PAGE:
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Europe recognizes the importance of carbon farming

Carbon credits enter the European political agenda; will be a legislative proposal by 2022

Carbon credits officially enter the European political agenda, confirming the essential role of the rural sector in the challenge of sustainability. The EU Commission published the communication on sustainable carbon cycles, which will be followed by a legislative proposal by 2022. It is the first official step with which Europe recognizes the importance of carbon farming, a win-win solution that has both advantages for the environment and for farmers' income.

The document outlines the opportunities of a new green business model that rewards the best practices of farmers and foresters that result in the immobilization of Co2 by plant biomass. In fact, as is well known, each tree through the process of photosynthesis can subtract about 30 kg of Co2 per year from the atmospheric compartment, releasing, at the same time, about 25 kg of oxygen. This is an advantage for soil fertility and crop resistance, which can translate into additional income for farmers.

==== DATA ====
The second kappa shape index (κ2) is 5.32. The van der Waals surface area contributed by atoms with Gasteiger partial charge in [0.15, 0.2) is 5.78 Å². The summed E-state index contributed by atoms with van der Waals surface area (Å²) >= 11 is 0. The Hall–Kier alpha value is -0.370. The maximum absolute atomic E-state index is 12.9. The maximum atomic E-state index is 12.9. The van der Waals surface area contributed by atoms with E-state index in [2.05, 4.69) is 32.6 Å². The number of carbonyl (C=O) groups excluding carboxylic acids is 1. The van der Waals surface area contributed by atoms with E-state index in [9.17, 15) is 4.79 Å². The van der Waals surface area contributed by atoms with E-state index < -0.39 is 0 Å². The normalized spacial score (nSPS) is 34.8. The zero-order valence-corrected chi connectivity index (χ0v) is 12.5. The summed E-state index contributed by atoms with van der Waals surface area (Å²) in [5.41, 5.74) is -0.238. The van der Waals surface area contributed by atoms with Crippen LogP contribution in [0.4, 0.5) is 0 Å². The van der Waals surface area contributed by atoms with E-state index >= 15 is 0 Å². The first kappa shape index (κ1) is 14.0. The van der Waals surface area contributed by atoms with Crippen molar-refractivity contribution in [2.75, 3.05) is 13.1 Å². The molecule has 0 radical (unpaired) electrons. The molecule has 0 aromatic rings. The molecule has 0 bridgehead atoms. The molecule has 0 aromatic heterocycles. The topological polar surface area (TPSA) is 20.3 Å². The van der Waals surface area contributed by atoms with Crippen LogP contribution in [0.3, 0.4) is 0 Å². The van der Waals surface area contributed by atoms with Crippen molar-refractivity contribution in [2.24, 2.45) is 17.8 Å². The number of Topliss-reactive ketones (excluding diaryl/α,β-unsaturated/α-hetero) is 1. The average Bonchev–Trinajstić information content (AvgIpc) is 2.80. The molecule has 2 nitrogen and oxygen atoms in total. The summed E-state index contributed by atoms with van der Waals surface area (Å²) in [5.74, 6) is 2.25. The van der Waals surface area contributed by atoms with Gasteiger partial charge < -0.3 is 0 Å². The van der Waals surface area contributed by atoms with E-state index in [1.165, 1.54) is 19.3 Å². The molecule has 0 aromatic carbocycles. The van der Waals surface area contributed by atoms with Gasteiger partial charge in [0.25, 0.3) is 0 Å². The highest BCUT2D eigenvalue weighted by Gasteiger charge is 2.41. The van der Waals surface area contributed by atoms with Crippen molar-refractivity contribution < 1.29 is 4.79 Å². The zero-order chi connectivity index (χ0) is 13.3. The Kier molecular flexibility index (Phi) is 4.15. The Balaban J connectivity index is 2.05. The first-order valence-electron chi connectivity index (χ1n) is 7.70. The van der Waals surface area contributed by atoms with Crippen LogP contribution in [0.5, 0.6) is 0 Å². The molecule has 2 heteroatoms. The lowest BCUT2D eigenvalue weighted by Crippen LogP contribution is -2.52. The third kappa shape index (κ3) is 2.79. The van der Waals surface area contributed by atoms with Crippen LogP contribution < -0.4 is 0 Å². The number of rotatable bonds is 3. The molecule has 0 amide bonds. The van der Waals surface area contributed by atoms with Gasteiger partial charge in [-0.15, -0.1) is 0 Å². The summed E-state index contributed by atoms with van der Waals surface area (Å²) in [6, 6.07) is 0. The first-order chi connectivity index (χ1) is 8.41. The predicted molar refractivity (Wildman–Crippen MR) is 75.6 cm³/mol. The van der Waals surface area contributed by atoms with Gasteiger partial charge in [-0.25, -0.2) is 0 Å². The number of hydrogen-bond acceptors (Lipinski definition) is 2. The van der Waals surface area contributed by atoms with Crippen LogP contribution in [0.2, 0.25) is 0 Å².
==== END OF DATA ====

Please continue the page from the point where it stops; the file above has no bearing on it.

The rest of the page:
Cia-Agricoltori Italiani welcomes the Commission's decision on the key actions to be taken, starting with the definition of certification standards that will lead to the recognition of the value of the carbon credit market generated by these virtuous practices. The Association is now asking for an acceleration of the European legislative process that brings clear rules, to avoid fraud (multiple sales) and financial speculation in the marketing of credits, guaranteeing transparency and effectiveness. Thus the CIA president, Dino Scanavino: “Sustainable land management can play a fundamental role in the fight against climate change. The certification system will have to define carbon sequestration accounting standards for each type of farm and what will be the ways in which farmers will receive the rewards. The questions that arise are complex, will the new financial instruments be able to attract a critical mass of companies or will only a few large farmers able to adopt the technologies necessary to monitor the reduction of emissions benefit from them? And, above all, it should be clarified whether our farms will also receive credits for everything they have done in the past to reduce greenhouse gas emissions".

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EFA News - European Food Agency